“We found ourselves constantly falling behind on enhanced feature development requests that severely impacted our time-to-market, facing increased interruptions and downtime, and even missing on some of our SLAs which made for some uncomfortable conversations with customers,” says Lacalamita. “And the fact that we were locked into a single cloud provider and datacenter meant we were limited on the types of services we could offer and on options for developing an appropriate disaster recovery plan.”
After briefly considering other orchestration tools, Ample Organics chose to replace Kubernetes with HashiCorp Nomad to streamline and simplify its app development and deployment processes. Already users of HashiCorp Consul, Vault, and Terraform, the team was drawn to Nomad’s familiar interface, intuitive operation, and HashiCorp’s ecosystem approach to automation tooling.
“Nomad with Consul gives us a single, unified interface to standardize our deployment processes and makes good old-fashioned systems networking more efficient,” Yu says. “The agnostic infrastructure resource pool and automated workflows let us deploy and manage our containers and apps across any on-premises, private, or public cloud environment, which dramatically expands our datacenter options while still meeting our data residency obligations.”
Currently, operating in one data center, HashiCorp technology has helped expedite the roadmap to be positioned to operate from multiple data centers around the globe, making it possible to serve both domestic and foreign customers while enabling a more robust disaster recovery strategy. The orchestrator standardizes deployment workflows, so provisioning services in Canada, Australia, or anywhere else in the world is the same and repeatable, while also providing the flexibility to choose preferred cloud providers as disaster recovery and failover options simply by federating Nomad clusters.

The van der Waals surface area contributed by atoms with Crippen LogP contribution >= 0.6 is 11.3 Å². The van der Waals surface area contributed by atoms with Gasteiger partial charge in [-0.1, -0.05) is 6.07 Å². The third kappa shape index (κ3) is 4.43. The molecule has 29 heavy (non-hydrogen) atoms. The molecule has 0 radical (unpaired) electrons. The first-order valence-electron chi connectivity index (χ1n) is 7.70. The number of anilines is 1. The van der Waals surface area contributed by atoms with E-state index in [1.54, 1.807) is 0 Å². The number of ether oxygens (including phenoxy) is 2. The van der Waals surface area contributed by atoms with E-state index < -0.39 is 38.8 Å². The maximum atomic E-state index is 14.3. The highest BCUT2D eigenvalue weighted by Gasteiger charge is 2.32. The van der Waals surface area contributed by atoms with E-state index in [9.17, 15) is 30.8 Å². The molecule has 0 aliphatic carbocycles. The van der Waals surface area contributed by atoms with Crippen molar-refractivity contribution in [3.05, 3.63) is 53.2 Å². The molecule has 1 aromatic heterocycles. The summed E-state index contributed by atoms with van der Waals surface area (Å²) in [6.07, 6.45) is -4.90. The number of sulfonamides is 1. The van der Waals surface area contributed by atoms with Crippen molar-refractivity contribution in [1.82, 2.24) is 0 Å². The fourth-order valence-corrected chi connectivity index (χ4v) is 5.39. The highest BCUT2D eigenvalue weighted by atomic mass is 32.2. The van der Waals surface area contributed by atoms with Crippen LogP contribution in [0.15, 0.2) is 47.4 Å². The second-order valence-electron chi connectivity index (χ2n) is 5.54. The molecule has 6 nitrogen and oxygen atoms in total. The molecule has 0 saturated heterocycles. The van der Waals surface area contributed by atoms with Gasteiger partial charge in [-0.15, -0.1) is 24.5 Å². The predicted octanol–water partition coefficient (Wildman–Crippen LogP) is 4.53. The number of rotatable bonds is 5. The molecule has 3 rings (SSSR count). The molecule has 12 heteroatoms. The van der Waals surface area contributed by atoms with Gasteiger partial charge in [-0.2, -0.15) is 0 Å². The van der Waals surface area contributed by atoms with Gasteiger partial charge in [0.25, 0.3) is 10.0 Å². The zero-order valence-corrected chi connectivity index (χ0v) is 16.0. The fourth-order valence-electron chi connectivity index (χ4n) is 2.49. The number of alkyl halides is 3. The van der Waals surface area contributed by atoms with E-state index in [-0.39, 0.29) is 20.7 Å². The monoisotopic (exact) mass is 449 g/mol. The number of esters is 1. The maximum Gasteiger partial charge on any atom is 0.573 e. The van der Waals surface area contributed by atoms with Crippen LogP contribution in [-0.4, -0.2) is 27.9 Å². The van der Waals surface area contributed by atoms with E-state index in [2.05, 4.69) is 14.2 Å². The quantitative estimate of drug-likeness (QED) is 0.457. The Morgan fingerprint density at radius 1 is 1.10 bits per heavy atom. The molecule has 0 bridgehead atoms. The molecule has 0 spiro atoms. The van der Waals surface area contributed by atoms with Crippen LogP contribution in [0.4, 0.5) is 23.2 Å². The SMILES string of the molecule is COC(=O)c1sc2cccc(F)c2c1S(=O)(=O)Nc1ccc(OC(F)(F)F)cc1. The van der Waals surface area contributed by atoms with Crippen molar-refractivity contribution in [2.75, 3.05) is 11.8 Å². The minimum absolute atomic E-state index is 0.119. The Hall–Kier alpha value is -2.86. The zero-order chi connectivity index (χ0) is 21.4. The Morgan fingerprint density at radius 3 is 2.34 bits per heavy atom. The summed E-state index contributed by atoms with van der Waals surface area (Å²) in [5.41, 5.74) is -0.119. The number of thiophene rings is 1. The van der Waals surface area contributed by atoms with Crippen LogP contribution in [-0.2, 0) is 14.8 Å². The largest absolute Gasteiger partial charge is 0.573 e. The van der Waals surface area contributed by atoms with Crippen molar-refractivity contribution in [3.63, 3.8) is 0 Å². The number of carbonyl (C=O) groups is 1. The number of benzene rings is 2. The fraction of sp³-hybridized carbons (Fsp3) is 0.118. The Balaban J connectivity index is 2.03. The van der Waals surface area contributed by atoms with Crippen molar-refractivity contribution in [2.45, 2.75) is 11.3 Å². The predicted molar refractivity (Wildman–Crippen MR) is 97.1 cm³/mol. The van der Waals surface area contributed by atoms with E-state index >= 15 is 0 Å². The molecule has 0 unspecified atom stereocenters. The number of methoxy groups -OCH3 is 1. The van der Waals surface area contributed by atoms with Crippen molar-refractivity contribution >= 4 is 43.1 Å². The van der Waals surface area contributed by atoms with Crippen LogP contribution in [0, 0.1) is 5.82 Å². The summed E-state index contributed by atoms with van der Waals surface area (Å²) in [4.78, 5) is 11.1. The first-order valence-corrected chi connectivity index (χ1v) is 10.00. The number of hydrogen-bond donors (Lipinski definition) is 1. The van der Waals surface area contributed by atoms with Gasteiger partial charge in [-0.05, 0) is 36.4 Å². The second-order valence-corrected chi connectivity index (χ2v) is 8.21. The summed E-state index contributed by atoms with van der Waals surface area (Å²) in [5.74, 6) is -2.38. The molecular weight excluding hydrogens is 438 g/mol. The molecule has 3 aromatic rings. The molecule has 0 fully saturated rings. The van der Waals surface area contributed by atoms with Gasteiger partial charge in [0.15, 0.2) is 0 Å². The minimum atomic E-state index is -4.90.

Lacalamita says that adding Nomad to the company’s existing Consul, Terraform, and Vault deployments has helped the company create an agnostic platform for rolling out its services quickly, efficiently, and anywhere they want. More importantly, the end-to-end development environment has been a revelation for the company’s operations — especially its bottom line.
“Consul alone has helped us reduce our operating costs by as much as 10% simply by eliminating the majority of the load balancers we used to use,” he says. “But the real value is in the efficiency and reliability we gain with Nomad. We’re now able to ship more than 125 client deployments per day, instead of the eight per week we used to do, with virtually zero downtime, and needing just two team members to run it.”
Both Lacalamita and Yu say that the proven successes with HashiCorp solutions and the consistent, reliable support from the team have them eager to push the envelope of what they — and their infrastructure — can offer customers and the flourishing industry for years to come.
HashiCorp Consul Service (HCS) on Azure can be launched directly from the Azure Portal, but you can also launch HCS using Terraform Cloud.
Use Vault-generated dynamic credentials to provision infrastructure. Learn how to inject secrets into your Terraform configuration using the Vault provider.
New starter modules are available for Nomad, Consul, and Vault in AWS.